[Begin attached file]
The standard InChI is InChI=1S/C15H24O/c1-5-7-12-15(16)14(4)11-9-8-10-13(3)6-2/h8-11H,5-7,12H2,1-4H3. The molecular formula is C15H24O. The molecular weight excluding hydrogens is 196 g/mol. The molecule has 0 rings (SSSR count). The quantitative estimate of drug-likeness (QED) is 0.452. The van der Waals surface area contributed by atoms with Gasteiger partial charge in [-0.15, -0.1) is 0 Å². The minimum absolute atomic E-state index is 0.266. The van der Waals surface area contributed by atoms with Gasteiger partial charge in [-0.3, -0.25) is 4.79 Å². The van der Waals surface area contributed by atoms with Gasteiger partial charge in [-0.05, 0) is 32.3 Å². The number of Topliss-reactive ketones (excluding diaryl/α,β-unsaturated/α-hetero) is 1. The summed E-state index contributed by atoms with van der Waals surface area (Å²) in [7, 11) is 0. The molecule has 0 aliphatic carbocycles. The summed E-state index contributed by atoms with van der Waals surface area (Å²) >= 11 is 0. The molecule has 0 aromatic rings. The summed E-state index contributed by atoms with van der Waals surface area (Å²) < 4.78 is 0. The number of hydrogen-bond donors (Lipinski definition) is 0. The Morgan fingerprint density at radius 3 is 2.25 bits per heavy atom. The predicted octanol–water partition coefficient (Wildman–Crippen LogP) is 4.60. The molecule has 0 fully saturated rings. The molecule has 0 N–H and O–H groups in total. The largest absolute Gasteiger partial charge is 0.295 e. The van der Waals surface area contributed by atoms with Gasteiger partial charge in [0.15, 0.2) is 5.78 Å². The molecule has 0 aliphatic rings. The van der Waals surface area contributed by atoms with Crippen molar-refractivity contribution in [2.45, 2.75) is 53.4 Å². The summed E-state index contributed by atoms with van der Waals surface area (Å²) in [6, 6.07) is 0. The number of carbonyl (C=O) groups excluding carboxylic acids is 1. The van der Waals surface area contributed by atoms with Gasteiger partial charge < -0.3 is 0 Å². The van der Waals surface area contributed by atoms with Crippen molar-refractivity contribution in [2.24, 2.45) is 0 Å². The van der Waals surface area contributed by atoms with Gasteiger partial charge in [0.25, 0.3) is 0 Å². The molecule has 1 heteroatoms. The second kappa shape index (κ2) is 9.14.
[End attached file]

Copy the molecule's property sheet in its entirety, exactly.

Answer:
The standard InChI is InChI=1S/C15H24O/c1-5-7-12-15(16)14(4)11-9-8-10-13(3)6-2/h8-11H,5-7,12H2,1-4H3. The molecular formula is C15H24O. The molecular weight excluding hydrogens is 196 g/mol. The molecule has 0 rings (SSSR count). The quantitative estimate of drug-likeness (QED) is 0.452. The van der Waals surface area contributed by atoms with Gasteiger partial charge in [-0.15, -0.1) is 0 Å². The minimum absolute atomic E-state index is 0.266. The van der Waals surface area contributed by atoms with Gasteiger partial charge in [-0.3, -0.25) is 4.79 Å². The van der Waals surface area contributed by atoms with Gasteiger partial charge in [-0.05, 0) is 32.3 Å². The number of Topliss-reactive ketones (excluding diaryl/α,β-unsaturated/α-hetero) is 1. The summed E-state index contributed by atoms with van der Waals surface area (Å²) in [7, 11) is 0. The molecule has 0 aliphatic carbocycles. The summed E-state index contributed by atoms with van der Waals surface area (Å²) >= 11 is 0. The molecule has 0 aromatic rings. The summed E-state index contributed by atoms with van der Waals surface area (Å²) < 4.78 is 0. The number of hydrogen-bond donors (Lipinski definition) is 0. The Morgan fingerprint density at radius 3 is 2.25 bits per heavy atom. The predicted octanol–water partition coefficient (Wildman–Crippen LogP) is 4.60. The molecule has 0 fully saturated rings. The molecule has 0 N–H and O–H groups in total. The largest absolute Gasteiger partial charge is 0.295 e. The van der Waals surface area contributed by atoms with Gasteiger partial charge in [0.15, 0.2) is 5.78 Å². The molecule has 0 aliphatic rings. The van der Waals surface area contributed by atoms with Crippen molar-refractivity contribution in [2.45, 2.75) is 53.4 Å². The summed E-state index contributed by atoms with van der Waals surface area (Å²) in [6, 6.07) is 0. The number of carbonyl (C=O) groups excluding carboxylic acids is 1. The van der Waals surface area contributed by atoms with Gasteiger partial charge < -0.3 is 0 Å². The van der Waals surface area contributed by atoms with Crippen molar-refractivity contribution in [2.24, 2.45) is 0 Å². The van der Waals surface area contributed by atoms with Gasteiger partial charge in [0.25, 0.3) is 0 Å². The molecule has 1 heteroatoms. The second kappa shape index (κ2) is 9.14.